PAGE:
A portrait of uncertain experience.

Nobody blushes when they're alone. Someone is always looking. The blush might express embarrassment, surprise, something the blusher can't even name—but the only certainty is that you know you're being seen. Blushing is a perfect subject for photography, mysterious and right on the surface.

Ariana Page Russell has always been a blusher. She has dermatographia, an allergic reaction to touch that occurs in about 5 percent of the population and includes easy blushing. Most of the time, her fair skin simply looks innocent, translucent, both susceptible and expressive. But for the camera, she runs knitting needles across it and, a few minutes later, painless red welts rise.

Her body holds the patterns long enough so that she can shoot, and then they disappear. It's a performance as much as a photograph. At the opening of her first solo show in New York last year, at Magnan Projects, she gave the needles to visitors and let them draw on her for a video.

In Seattle, Russell's work has popped up only in group shows. This month at SOIL Gallery, she is showing a series of collaborative photographs with Allison Manch. The series in the SOIL show, Leather and Lace, is an experiment. Russell and Manch dressed up and posed for photographs as Stevie Nicks, Kate Bush, Siouxsie Sioux, and Debbie Harry. They translated those photographs digitally into temporary tattoos that they wore in other photographs, creating final images that depict a humorous, ever receding world of skin-deep imitations and look-alikes.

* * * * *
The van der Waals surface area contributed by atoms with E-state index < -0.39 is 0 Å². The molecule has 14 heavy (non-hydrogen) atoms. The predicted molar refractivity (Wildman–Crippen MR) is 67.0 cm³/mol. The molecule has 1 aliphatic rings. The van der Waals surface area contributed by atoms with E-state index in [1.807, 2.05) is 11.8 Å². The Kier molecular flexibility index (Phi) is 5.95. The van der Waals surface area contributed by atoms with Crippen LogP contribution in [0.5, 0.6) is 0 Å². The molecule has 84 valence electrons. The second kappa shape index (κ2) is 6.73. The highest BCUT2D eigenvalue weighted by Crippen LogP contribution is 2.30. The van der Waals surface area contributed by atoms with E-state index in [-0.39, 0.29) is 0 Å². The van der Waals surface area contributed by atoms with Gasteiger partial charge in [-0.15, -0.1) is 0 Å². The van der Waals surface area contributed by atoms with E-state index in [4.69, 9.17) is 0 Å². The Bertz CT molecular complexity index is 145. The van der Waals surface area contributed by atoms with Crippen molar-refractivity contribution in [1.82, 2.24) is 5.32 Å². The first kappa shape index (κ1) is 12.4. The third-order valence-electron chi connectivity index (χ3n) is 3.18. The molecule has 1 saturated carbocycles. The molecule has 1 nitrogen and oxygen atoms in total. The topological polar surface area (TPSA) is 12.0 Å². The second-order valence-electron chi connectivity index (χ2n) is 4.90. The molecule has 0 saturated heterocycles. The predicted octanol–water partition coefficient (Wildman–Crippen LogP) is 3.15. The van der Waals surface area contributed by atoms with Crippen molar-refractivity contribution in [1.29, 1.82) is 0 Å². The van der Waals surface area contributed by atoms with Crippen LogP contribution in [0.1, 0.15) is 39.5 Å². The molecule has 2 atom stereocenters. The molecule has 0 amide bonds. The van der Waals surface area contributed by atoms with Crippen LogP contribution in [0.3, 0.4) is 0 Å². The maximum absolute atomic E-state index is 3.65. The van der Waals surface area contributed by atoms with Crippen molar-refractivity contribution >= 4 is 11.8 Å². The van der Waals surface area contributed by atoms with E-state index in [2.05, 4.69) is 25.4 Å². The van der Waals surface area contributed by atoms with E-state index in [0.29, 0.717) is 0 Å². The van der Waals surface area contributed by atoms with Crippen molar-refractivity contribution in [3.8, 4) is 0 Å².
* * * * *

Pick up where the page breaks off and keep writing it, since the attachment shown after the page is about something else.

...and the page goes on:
Russell's solo work is quieter. She is an ambivalent performer and a young artist (she got her MFA in photography from UW in 2005) who feels like she's "on the verge of something." It's her ambivalence that's attractive. She photographs parts of her naked body, but she shies away from too much exposure. The camera struggles to find focus in large, close-up prints of nonmarked skin that look like staticky pink fields interrupted by freckles and tiny white-blond hairs.

The welts give the lens—and the artist and viewer—something to hold onto. They symbolize pain but are not caused by it, cutting the usual link made in images of scarification. Like Russell herself, they show themselves to the camera, and then they hide. recommended

jgraves@thestranger.com